Prior to joining the IRD in 1994, Mark worked eight years for the Central Intelligence Agency as an analyst. He is a graduate of Georgetown University and is a native of Arlington, Virginia. A lifelong United Methodist, he has been active in United Methodist renewal since 1988, when he wrote a study about denominational funding of pro-Marxist groups for his local congregation. He currently attends a United Methodist Church in Alexandria, Virginia. Tooley became president of the Institute on Religion and Democracy (IRD) in 2009. He joined IRD in 1994 to found its United Methodist committee (UMAction). He is the author of Taking Back The United Methodist Church, published in 2008, and Methodism and Politics in the 20th Century, published in 2012. His articles about the political witness of America's churches have appeared in The Wall Street Journal, The American Spectator, Patheos, Washington Post On Faith, World, Christianity Today, First Things, The Weekly Standard, National Review Online, Washington Examiner, Human Events, The Washington Times, The Review of Faith and International Affairs, Touchstone, The Chicago Tribune, The New York Post, and elsewhere. He is a frequent commentator on radio and television.
Popular preacher and author Tim Keller of Redeemer Presbyterian Church of Manhattan addressed a “Q” event for evangelicals in New York this morning. He spoke of how Christians can proclaim the Gospel in post modernity when moral absolutes are commonly rejected. Modernity morally castrated men and then bid them to be fruitful, Keller recalled C.S. Lewis saying. Post modernity is even more problematic. But Christianity gives moral compass that goes beyond what is merely legal, which many confused post moderns need and sometimes welcome.
“Secularism makes people selfish,” Keller observed. Faith gives inner ballast that protects from ups and downs, an often welcomed message people to professionals who define themselves by their work, he said. A materialistic culture minimizes non professional work, while Christian theology gives appreciation for and recognizes dignity in all kinds of honest work.
Keller speculated that if only 10 percent of Christians seriously applied their faith in their work and living, the culturally transformative effect would be enormous. A renewed culture would alter social application of and views about power, wealth, sex and civility. Key to the church’s success and impact is showing racial and ethnic diversity, he said, noting his congregation is about half Asian. Pentecostals are “way ahead of everybody else” in multiracial congregations,” he noted.
Although Keller’s church includes many in big business and high finance, he “tries very hard not to be too boosterish about capitalism.” Adam Smith almost deified the market with faith in the “invisible hand,” he regretted. “I don’t lionize or demonize the market,” he said, calling for critical thinking about economics.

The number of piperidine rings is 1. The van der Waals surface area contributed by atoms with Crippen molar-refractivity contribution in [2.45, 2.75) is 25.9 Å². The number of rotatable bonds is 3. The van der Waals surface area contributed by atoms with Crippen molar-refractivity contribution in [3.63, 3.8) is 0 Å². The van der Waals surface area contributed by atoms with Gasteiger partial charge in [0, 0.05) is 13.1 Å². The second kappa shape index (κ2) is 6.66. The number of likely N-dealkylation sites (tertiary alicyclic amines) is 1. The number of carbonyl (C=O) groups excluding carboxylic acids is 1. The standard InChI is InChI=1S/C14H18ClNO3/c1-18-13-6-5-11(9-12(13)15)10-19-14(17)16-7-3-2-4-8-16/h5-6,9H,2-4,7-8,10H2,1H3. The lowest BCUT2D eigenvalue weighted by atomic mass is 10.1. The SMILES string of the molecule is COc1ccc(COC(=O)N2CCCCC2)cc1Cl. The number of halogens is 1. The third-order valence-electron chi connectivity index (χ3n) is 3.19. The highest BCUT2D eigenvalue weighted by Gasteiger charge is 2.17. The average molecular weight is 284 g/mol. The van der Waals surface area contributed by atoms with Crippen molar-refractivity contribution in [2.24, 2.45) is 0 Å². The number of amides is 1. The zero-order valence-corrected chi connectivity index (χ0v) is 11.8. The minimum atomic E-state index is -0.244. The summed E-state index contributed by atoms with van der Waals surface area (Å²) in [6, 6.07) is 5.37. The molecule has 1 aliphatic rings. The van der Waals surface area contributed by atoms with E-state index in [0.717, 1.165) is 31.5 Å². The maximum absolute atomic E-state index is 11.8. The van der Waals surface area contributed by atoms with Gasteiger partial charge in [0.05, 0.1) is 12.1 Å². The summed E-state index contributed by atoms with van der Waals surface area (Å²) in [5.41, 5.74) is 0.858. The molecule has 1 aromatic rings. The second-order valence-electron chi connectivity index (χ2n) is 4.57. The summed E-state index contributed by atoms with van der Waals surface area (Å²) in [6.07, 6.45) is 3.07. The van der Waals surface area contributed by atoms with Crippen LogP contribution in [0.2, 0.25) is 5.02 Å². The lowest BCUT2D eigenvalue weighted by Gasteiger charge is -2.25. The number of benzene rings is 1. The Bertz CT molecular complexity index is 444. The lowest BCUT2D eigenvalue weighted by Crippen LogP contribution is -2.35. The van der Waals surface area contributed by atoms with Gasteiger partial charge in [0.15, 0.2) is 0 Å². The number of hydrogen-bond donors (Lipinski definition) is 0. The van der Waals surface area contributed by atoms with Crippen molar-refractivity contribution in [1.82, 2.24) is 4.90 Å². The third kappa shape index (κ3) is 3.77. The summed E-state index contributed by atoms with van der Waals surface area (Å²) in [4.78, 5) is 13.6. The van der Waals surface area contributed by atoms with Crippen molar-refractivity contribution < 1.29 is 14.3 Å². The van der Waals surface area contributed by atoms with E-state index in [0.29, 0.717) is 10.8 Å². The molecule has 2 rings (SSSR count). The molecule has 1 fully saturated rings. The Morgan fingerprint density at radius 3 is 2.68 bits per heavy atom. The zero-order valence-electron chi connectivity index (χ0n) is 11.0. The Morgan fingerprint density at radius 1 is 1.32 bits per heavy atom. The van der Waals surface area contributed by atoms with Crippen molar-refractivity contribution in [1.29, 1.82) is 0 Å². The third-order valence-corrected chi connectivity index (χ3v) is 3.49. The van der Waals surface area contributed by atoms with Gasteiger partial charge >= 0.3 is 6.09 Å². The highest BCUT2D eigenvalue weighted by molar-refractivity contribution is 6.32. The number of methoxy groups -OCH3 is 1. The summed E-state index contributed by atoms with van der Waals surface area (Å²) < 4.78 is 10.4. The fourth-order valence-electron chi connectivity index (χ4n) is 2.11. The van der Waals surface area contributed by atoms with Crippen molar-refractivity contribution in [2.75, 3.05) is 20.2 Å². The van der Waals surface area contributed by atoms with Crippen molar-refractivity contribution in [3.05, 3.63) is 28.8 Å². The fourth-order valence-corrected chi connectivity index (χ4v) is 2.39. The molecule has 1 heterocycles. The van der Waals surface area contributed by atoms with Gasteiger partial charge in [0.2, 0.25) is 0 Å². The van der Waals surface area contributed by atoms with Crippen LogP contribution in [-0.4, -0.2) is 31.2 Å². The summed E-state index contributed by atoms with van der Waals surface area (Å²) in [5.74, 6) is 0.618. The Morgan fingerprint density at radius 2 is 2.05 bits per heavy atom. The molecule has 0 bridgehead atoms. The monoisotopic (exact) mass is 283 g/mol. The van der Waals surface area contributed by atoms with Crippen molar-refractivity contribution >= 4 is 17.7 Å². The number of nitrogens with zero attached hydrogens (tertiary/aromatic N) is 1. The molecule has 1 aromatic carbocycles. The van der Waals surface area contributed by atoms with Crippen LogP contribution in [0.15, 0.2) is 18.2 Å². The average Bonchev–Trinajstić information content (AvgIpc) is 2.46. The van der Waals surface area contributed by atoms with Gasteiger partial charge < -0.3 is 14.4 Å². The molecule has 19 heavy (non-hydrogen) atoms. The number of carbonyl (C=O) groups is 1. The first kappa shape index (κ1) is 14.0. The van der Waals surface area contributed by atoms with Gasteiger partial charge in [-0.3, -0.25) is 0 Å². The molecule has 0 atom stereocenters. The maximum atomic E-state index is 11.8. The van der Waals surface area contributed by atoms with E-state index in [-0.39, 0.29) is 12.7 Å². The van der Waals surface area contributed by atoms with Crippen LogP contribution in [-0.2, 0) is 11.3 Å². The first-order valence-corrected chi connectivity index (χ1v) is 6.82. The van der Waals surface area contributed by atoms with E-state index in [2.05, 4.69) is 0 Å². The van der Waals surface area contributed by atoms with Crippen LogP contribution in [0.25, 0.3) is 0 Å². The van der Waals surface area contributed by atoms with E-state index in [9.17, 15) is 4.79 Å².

Keller called James Davison Hunter’s recent book “To Change the World,” the best critique of Stanley Hauerwas and the Anabaptist ultra counter culture stance towards society. He noted that Hauerwas himself had written Hunter citing his work as the most effective critique. Keller also echoed Hunter in recognizing the “tremendous intellectual firepower” of the New Monasticism.
“We’re not doing well on the sex side,” Keller admitted of the church’s attempt to model and teach a Christian ethic. “We’re just like the rest of the city,” he said of his church. “If I preach like that [on sexual ethics], everybody gets real quiet. Not sure how you create community like that.”
Keller commended Christianity as the “one non totalizing meta narrative.” Unlike Islam and other systems, it offers an “absolute principle of truth that doesn’t oppress.” It is the “only religion that says God gave up power.” And it commands a life about service not power. He also cited Christianity as the only “truly universal and culturally diverse faith.” He warned that without a meta narrative like Christianity “there is no basis for opposing injustice,” as “you can’t have ethics without beliefs.” The “idea of human rights is based on the image of God,” Keller observed, and many secular appeals for rights and reforms are unknowing “plagiarism” of Christianity.
Postmodernism is reaching a dead end and is in trouble, Keller surmised. Citing marriage debates, he noted many gays think secularism is best for their cause. But he urged them to consider that stigmatizing and attempting to silence all traditionalists would replicate what happened to gays decades ago. And he noted that same sex marriage absolutists unreasonably expect traditional religious believers to reject core teachings of their faith. He lamented that “good arguments are being shouted down” in the public square in defense of traditional marriage. Keller urged Christians to show “no disdain” for anybody while both modeling and arguing for a Christian ethic.
“Religion is not dying out, white people are dying out,” Keller bemusedly observed, noting Christianity’s continued growth globally.Google+